But Elsayed and his family say they are still experiencing trauma. He has frequent nightmares involving his arrest and imprisonment and he is often depressed. The family fears and distrusts the police and no longer feels secure in their home, according to the claim. Their disabled daughter was particularly affected by the arrest, and the family feels anxiety every time there is a knock at the door, they said. The Elsayeds say their neighbors now look away from them and no longer wave when they come and go from their home, according to the claim.

Palo Alto police spokesman Zach Perron referred a request for comment to the City Attorney's office. Molly Stump, city attorney, could not immediately be reached.

Craving a new voice in Peninsula dining?

Sign up for the Peninsula Foodist newsletter.

Sign up now

Follow Palo Alto Online and the Palo Alto Weekly on Twitter @paloaltoweekly, Facebook and on Instagram @paloaltoonline for breaking news, local events, photos, videos and more.

City of Palo Alto accused of civil rights violation

City sued for ethnic and religious bias after man's arrest

by / Palo Alto Weekly

Uploaded: Sat, Mar 3, 2018, 9:39 am
Updated: Mon, Mar 5, 2018, 8:22 am

A Santa Clara man and his family are suing the city of Palo Alto after he was arrested for a crime they claim he did not commit, according to a complaint filed this week in federal court.

The case, which was filed Monday in U.S. District Court in San Jose, alleges that the Palo Alto Police Department violated the civil rights of 63-year-old Mahmoud Elsayed, under the Constitution's Fourth and 14th amendments, when officers entered his home and arrested him on March 2, 2016.

The lawsuit claims that Elsayed -- who is Middle Eastern by birth and a naturalized American citizen with no criminal record -- became a target because of his ethnicity and Muslim faith. The police only a cursory investigation of the most likely persons to have committed the alleged crime, the suit states. The city was also negligent for not adequately training its officers against violating constitutional rights or committing breaches that amounted to a deliberate indifference to the person's rights.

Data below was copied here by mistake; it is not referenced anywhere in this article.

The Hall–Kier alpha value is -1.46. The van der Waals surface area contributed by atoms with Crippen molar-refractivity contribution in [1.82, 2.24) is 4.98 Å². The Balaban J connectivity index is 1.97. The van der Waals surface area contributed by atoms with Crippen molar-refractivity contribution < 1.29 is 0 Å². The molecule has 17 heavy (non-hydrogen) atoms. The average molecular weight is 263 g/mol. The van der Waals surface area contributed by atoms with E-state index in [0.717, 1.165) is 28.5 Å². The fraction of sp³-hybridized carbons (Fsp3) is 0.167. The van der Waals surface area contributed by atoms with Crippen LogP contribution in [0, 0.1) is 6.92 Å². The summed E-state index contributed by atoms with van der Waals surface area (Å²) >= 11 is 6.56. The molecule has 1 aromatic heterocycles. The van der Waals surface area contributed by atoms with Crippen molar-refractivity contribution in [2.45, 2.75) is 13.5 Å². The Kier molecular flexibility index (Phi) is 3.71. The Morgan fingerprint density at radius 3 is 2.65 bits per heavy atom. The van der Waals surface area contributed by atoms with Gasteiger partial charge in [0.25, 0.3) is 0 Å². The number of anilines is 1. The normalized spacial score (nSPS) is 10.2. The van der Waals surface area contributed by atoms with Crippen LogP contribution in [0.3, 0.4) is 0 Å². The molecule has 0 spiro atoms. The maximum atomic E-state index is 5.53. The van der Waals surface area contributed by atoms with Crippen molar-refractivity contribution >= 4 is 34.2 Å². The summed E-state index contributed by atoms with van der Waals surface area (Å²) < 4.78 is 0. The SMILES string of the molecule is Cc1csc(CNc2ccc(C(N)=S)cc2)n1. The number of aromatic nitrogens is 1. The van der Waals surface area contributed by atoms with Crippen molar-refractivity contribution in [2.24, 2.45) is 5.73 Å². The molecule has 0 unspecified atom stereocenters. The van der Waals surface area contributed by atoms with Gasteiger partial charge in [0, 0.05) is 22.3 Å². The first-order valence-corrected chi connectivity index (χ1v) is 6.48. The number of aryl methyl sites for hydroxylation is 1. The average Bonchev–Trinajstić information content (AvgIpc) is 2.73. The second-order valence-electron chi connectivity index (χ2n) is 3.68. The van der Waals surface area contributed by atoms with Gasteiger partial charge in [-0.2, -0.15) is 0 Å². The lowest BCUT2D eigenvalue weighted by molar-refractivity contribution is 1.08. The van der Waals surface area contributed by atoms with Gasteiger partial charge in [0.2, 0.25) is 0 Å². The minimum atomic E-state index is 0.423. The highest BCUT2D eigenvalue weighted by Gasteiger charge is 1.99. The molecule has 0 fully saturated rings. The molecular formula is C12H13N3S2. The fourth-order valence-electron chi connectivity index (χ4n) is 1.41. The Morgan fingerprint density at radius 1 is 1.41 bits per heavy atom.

The lawsuit asks for no less than $30 million for damages, plus attorney's costs and fees, for Elsayed, his wife, Nanette Dumas, and their disabled adult daughter. The suit names Palo Alto police Detective David McAlee, the city of Palo Alto and as-yet-unnamed defendants.

Elsayed's brush with Palo Alto law enforcement began in January 2016 after he was named by a maintenance man as a person who smashed a floodlight at a condominium complex. The condominiums are located behind a townhouse the Elsayeds own.

The couple had lived in the townhouse in the 4100 block of El Camino Real for 11 years but then leased it to a man starting on April 1, 2015, for one year, according to 2016 claim they filed against the city.

On Jan. 9, 2016, a man entered the condominium complex backyard at about 9 p.m. in the 400 block of West Charleston Road and allegedly smashed a floodlight affixed to the wall that had been blinking on and off. A resident at the complex who witnessed the vandalism notified the property owners that she saw a man in the backyard striking the light with a tennis racket. She believed the man was the neighbor who lived in the townhouse, according to the Elsayeds' claim.